Commented Sep 13, 2017 at 18:45
  • 2
    @GrayCygnus Very possibly so. However, you have to start somewhere, and if one is going to escalate the matter, it's always best to have started with a reasonable, soft first step.
    – Conor
    Commented Sep 13, 2017 at 18:57
  • I agree with talking to the colleague but I wouldn't start off with confrontation. I think a better approach would be to start of with asking why she does it. Some people with caustic personalities aren't even aware of it much of the time.
    – Chris E
    Commented Sep 13, 2017 at 19:09
  • The way my girlfriend describes it, she and the colleague do get on well personally (at work) about 80% of the time, and this is mostly what the managers see. The colleague's behaviour changes in relation to what is going on with the workload (essentially: which one of them gets to move on to the more advanced, exciting jobs). Her carping has been noticed by some members of staff, as she publicly criticised pieces of my girlfriend's work on other occasions (directly in front of my girlfriend & other staff). 2 co-workers approached my girlfriend once to express their surprise at the behaviour Commented Sep 13, 2017 at 20:27
  • @ChristopherEstep I wouldn't expect the direct chat to have a lasting effect. If it has a positive short-term effect, then it can be referred to when a relapse happens. If it has no effect, then a necessary first step in escalating to management will have been taken.
    – Conor
    Commented Sep 13, 2017 at 21:00

Kill it with kindness.

People say this a lot, and I think it's not always applicable, but in this case I really it might be the best approach. My read would be that she is a little insecure, and because of this sees the workplace as a zero-sum-game: a win for you is a loss for her. Maybe she eases her discomfort about this with a narrative that she is better than/as good as you but getting less chances, she makes you the enemy in a small way rather than focus on the anxiety about progressing. This is a guess obviously and hard to tell without actually being there, but certainly it's a thing that happens.

She may behave better if she feels less of a need to compete. Also she will find it harder to be rude or critical when you've just been nice to her. So perhaps just make an effort to complement her on her work, ask her advice on small things, say good things about her when other people are present. Also ask her about her life outside work - again the more connection there is the harder it is to be a dick to someone. It has to be more-or-less genuine, or it reads badly, but most people have some good qualities and do decent work so there should be occasions for this.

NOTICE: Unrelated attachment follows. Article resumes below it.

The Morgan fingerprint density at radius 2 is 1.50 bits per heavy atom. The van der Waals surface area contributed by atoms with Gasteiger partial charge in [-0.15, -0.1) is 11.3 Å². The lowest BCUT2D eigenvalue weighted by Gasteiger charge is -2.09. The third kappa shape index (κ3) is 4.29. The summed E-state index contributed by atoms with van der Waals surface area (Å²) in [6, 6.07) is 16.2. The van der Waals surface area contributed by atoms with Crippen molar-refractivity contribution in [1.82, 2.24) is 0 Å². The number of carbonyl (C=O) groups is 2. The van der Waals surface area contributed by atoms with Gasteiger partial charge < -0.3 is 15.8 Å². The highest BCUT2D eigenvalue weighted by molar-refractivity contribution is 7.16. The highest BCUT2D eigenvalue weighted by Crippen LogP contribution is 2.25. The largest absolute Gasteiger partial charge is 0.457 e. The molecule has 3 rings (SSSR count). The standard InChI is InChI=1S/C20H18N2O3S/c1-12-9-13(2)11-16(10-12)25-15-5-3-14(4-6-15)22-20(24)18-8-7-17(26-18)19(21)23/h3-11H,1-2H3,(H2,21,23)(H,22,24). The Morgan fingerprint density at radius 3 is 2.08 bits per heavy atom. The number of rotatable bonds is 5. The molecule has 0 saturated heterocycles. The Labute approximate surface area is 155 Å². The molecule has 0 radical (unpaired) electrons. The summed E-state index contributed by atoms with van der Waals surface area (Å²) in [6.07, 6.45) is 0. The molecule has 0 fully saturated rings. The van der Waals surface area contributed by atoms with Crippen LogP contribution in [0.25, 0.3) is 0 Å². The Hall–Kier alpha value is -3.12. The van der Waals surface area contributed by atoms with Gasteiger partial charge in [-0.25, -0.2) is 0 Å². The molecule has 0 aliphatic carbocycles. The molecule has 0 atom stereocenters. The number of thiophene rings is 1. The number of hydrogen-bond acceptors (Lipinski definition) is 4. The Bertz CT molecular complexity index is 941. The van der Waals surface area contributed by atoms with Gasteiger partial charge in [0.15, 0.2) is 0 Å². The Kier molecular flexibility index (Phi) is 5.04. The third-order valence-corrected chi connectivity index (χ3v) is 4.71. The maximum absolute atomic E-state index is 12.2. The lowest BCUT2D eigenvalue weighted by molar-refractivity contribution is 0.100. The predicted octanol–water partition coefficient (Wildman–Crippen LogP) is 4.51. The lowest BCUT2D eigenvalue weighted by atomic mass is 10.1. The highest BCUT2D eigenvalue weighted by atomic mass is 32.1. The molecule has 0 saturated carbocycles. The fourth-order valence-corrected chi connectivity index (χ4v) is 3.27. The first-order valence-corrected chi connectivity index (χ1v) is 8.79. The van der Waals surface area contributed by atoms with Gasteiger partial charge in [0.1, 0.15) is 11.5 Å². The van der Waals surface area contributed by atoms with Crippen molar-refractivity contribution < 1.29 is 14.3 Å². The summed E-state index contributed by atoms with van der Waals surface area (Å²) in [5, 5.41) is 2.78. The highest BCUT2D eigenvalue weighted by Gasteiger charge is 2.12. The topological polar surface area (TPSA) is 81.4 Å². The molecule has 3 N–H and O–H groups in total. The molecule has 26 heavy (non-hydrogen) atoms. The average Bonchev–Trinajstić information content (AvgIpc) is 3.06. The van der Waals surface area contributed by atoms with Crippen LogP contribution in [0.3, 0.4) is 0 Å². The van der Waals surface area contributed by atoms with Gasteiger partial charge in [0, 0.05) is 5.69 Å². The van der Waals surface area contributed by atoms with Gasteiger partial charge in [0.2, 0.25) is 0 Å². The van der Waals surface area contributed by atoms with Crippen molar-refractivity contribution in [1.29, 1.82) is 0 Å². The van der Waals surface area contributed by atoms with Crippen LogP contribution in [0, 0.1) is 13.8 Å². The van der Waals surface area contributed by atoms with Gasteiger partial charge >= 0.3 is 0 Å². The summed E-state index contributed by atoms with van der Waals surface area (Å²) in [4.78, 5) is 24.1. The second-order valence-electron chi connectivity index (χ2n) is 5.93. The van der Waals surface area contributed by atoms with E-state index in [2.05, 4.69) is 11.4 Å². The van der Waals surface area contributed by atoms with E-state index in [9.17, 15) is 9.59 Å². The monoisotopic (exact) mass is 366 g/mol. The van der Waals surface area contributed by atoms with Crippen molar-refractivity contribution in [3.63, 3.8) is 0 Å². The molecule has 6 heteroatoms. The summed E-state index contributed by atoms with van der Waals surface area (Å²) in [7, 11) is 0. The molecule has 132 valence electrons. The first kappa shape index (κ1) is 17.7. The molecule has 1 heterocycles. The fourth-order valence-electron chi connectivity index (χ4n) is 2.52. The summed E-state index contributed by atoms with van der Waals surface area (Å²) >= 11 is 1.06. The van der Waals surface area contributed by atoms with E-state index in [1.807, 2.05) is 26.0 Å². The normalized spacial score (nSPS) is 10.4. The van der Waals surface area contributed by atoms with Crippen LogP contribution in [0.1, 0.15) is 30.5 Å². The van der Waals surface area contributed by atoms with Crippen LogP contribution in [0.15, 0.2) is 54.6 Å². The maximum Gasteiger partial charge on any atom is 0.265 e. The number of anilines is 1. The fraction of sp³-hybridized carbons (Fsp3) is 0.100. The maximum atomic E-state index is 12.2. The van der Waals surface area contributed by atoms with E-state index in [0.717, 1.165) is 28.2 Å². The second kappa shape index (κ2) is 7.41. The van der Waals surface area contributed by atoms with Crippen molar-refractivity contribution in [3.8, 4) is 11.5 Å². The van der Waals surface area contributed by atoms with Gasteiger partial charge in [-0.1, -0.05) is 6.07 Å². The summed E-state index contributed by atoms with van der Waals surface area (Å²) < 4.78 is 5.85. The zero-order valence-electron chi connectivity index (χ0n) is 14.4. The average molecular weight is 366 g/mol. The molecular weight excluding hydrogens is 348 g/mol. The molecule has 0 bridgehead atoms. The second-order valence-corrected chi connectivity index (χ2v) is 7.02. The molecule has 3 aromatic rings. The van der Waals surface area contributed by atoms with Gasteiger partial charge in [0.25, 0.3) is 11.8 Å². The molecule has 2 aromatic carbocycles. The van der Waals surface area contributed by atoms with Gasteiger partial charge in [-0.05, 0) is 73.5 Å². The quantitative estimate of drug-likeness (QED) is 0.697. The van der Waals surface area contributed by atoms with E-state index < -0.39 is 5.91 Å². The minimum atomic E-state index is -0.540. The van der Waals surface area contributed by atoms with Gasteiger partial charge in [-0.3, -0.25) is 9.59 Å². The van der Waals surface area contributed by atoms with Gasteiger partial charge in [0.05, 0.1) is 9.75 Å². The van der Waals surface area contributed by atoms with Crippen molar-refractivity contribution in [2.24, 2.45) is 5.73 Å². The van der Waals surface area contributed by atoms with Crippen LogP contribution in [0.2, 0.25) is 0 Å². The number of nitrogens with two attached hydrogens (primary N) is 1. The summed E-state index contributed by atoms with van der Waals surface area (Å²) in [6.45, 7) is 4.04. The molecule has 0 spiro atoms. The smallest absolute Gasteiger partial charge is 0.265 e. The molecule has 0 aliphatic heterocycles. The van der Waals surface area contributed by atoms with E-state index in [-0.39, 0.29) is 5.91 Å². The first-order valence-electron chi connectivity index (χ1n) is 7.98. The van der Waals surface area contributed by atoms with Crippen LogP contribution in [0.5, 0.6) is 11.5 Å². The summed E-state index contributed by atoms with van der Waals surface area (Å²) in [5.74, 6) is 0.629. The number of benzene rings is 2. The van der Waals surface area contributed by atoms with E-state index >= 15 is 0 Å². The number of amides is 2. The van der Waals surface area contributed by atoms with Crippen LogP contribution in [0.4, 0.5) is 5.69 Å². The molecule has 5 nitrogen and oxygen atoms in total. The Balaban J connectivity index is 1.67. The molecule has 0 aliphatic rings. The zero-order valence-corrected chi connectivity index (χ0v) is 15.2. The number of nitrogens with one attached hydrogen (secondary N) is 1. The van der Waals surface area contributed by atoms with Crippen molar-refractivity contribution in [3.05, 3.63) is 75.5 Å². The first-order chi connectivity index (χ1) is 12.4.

This won't work with everyone of course, but it may be worth a try. And after a while of doing this you can combine it with meeting the issue head on. Just sincerely express hurt when she says something bad about you. Or maybe a bit later when you're out of the situation when she's said the rude thing, so she is less primed for conflict. Do this as non-accusingly as you can, just say it makes you feel bad, and you wish she wouldn't - don't use language which explicitly criticises her for it as that can raise hackles. Sincerity and willingness to admit hurt (effectively a small admission of someone's power in a situation - if only to hurt) is disarming.


Bring it up to the managers

Don't risk your own potential to progress for her sake, when clearly she wouldn't do the same for you. And even if she would, is it worth slowing down your own progress?

You need to separate work from your personal life. Otherwise, it could impact your ability to climb the corporate ladder.

How is this "petty"?

A few months ago, she lost her temper publicly with me in the office: she shouted at me

I don't know how to raise the issue without seeming petty (which concerns me, because she does raise any petty complaint to them)

She's becoming a distraction, which the managers shouldn't see as petty - there's work to be done, yet time is being invested into personal matters.

As long as you don't make it seem personal...

The managers should see it as initiative. The only reason you're doing this is because you're afraid it may distract not only you, but others around you. It's that simple.

You either bring it up to the manager before it escalates beyond what it currently is, or risk your own potential for progress. The co-worker has shown immaturity, so whose to say she wouldn't attempt to sabotage? It's a serious issue, don't let your personal relationship with this person interfere.


What course of action can i take?

First off - don't go complaining to your boss. This is an issue you can deal with on your own.

If you are really friendly with this coworker, you can talk to her in a quiet, non-competitive moment. "Look, I have seen that my trying to advance myself bothers you. I'm sorry to see that happen. I would prefer we remain friends and coworkers rather than competitors."

If you aren't friendly, or if a pleasant discussion doesn't work, then you'll just have to ignore her and look out for yourself. Do the kind of work that will let you advance. If she doesn't like it, that's her problem and not yours.

  • Apparently they have had a few open discussions about the subject, and the colleague has even shown awareness that she is envious when my girlfriend gets to do advanced jobs. The colleague doesn't seem to make the further link : that when my girlfriend gets to do the advanced jobs (and not the colleague), that this is when the colleague stews, and becomes aggressive over petty things. One day the colleague will be talking about leaving the company (or even the country), the next day she is very jolly (when she gets to do the advanced work). Commented Sep 13, 2017 at 20:38

Not the answer you're looking for? Browse other questions tagged .